David Reckford sees the beauty and the good in all things.
With the eyes of a trained landscape architect, David peers down from our small plane flying over the Flint River in southwestern Georgia and marvels at the patchwork landscape of forest, farms, and small towns beneath us. He sees stories in this landscape.
As we fly over Glenn Cox’s corn and peanut fields, David tells us about Glenn’s passion for hunting arrowheads and mastodon teeth in the river bottom whenever he can wrest himself from the farm.
Flying over the Jones Ecological Research Center, he tells us about the day that scientist Steve Golladay was snorkeling in the river to conduct a freshwater mussel survey and came upon a water moccasin staring straight into his dive mask.
As we pass over the University of Georgia’s irrigation research park we reflect on our lunch with Calvin Perry, when he told us of his gratification in sharing his agricultural engineering expertise with farmers trying to use water more efficiently.
With deft sensitivity and countless hours of farm table conversation, David has been seeking ways to bring these people and many others together in common cause: to save the Flint River while enabling the local farm economy to prosper.
The Genesis of a Partnership
David works for The Nature Conservancy as its Flint River project director. In keeping with the Conservancy’s mission, he hopes to save some highly endangered aquatic animals in the Flint River Basin. He is working against heavy odds. Those species have suffered when tributaries of the Flint River go nearly dry during droughts. As recently as last September, thousands of mussels baked in the summer sun as the river and its tributaries shrunk to their lowest recorded levels. According to Golladay, this coming summer could be even worse.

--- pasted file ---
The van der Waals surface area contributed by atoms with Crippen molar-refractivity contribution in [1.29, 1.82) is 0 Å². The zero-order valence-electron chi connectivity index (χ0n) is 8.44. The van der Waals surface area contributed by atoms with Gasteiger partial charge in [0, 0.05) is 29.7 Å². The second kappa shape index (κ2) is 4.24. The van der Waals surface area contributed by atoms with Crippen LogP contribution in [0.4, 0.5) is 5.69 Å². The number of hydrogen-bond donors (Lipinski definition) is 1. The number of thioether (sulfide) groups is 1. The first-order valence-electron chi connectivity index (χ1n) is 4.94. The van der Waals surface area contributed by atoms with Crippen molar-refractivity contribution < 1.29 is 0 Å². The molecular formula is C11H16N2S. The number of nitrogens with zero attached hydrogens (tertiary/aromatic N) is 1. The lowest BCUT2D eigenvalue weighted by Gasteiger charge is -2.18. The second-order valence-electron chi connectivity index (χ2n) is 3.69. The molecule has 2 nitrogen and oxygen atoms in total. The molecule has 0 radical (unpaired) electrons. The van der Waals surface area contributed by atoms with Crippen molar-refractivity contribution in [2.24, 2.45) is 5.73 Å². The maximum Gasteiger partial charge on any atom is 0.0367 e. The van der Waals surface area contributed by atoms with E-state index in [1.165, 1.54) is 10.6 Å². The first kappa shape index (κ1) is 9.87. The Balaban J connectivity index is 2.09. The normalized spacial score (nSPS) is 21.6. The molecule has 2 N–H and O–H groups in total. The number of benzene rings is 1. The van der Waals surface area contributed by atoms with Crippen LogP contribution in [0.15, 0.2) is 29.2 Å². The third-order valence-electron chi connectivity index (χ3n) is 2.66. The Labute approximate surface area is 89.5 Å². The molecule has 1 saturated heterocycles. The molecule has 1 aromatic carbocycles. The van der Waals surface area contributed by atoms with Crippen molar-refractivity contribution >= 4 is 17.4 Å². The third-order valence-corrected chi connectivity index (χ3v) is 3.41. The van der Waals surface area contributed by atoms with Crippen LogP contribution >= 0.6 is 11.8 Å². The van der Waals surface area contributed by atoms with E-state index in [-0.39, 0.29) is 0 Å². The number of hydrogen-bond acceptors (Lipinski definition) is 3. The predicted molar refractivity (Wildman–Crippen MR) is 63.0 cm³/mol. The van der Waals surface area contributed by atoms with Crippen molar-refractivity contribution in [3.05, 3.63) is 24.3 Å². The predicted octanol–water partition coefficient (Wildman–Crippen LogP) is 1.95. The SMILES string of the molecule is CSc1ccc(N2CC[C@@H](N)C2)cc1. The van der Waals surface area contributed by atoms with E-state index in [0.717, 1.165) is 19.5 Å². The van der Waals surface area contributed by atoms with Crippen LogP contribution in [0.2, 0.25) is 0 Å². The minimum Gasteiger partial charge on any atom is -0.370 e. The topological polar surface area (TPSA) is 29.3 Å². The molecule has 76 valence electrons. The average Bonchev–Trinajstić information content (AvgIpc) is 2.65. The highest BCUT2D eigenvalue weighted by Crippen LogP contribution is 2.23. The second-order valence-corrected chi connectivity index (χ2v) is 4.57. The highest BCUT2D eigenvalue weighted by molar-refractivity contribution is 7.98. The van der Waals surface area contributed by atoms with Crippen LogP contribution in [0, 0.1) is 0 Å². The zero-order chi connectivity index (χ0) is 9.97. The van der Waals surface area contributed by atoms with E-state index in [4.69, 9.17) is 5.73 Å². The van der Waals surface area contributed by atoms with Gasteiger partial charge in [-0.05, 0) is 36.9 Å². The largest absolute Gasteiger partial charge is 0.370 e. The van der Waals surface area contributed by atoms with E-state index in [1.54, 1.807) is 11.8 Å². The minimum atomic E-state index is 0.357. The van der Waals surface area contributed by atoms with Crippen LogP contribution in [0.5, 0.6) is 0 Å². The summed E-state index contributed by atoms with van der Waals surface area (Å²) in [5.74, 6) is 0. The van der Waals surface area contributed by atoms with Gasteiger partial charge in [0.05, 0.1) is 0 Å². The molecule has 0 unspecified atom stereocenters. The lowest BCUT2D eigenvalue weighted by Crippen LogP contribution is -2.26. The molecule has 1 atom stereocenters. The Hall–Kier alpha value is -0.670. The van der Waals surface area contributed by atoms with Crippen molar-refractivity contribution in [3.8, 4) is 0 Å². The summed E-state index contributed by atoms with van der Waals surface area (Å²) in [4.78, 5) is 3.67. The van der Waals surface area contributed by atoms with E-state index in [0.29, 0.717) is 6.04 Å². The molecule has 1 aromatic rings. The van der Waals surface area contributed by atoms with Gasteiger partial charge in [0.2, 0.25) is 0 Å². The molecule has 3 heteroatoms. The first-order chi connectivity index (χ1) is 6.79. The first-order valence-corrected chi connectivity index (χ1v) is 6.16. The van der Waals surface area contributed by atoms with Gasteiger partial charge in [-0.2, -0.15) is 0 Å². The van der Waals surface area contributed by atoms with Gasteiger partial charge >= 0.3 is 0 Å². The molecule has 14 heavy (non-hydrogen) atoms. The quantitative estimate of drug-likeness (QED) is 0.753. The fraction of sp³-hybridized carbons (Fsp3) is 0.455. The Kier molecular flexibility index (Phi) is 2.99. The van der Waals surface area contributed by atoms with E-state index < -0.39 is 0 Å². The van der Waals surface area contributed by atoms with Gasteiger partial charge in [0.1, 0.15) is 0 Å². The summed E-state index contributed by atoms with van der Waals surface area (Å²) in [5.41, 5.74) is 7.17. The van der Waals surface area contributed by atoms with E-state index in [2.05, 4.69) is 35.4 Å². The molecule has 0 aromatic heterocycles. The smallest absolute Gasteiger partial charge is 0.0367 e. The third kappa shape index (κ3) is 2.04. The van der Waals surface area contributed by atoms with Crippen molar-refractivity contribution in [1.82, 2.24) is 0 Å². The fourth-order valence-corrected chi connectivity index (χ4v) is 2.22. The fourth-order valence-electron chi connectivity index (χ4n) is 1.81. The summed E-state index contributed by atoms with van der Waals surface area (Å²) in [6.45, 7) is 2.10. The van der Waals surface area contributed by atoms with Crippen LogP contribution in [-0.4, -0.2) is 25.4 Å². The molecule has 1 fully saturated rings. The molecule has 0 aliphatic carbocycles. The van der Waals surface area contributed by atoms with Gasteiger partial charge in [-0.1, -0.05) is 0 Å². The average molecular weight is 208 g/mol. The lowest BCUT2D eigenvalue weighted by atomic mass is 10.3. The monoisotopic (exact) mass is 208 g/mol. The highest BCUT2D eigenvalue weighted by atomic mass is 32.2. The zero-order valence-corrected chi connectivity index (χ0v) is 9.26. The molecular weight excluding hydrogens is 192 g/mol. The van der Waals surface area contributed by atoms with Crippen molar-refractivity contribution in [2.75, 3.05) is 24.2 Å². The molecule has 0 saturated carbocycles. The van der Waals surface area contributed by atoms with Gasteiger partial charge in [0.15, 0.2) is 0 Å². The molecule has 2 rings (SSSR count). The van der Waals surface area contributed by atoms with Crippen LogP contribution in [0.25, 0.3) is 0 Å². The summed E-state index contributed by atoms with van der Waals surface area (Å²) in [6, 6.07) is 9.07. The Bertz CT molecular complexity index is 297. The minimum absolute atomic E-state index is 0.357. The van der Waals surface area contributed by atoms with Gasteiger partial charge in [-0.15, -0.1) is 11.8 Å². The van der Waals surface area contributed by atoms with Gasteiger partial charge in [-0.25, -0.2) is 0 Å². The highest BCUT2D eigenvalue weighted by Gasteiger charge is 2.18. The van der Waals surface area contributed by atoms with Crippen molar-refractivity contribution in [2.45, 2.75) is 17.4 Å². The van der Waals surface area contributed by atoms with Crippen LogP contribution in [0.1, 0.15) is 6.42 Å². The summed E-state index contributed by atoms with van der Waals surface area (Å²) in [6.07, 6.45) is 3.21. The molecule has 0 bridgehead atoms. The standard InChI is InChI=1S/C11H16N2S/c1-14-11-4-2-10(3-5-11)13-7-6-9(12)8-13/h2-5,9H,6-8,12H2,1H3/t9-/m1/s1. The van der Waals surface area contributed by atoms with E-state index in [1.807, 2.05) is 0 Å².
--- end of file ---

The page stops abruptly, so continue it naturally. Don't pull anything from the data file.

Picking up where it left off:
During the heat of summer much of the river’s water is diverted or pumped to irrigate farm fields. In some places you can literally see the river drop when the farm sprinklers are turned on.
Many conservationists would view farmers as a serious threat to a goal of protecting endangered species. But David sees farmers as the solution.
It appears unlikely that anybody is going to force the farmers to use less water. At the same time, none of the farmers want to see the river go dry. Therein, David believes, lies the seed of a solution.
Beginning in 2007, David helped bring farmers, scientists, agricultural extension agents, and government agencies together in a union of strange bedfellows known as the Flint River Basin Partnership. Along with the Conservancy, the Flint River Soil and Water Conservation District, and the USDA Natural Resources Conservation Service have helped coordinate and fund the partnership. It has provided fertile ground for growing solutions to the Flint’s water problems.
Pushing the Frontiers of Irrigation Efficiency
Through this partnership, the Flint River Basin has become a productive incubator for a new technology called variable rate irrigation, or VRI. The VRI concept is founded on the simple reality that soil conditions vary greatly across a farm field. Some soils hold water better than others. Additionally, farm roads, drainage ditches and even wetlands are commonly embedded within farm fields, and they certainly don’t need to be watered. It thus makes considerable sense to try to vary the volume of water being applied across the field, but that capability wasn’t previously available when using the center-pivot sprinklers that dot the Flint landscape like alien spaceship landing pads (see photo gallery for pictures of center-pivot sprinklers).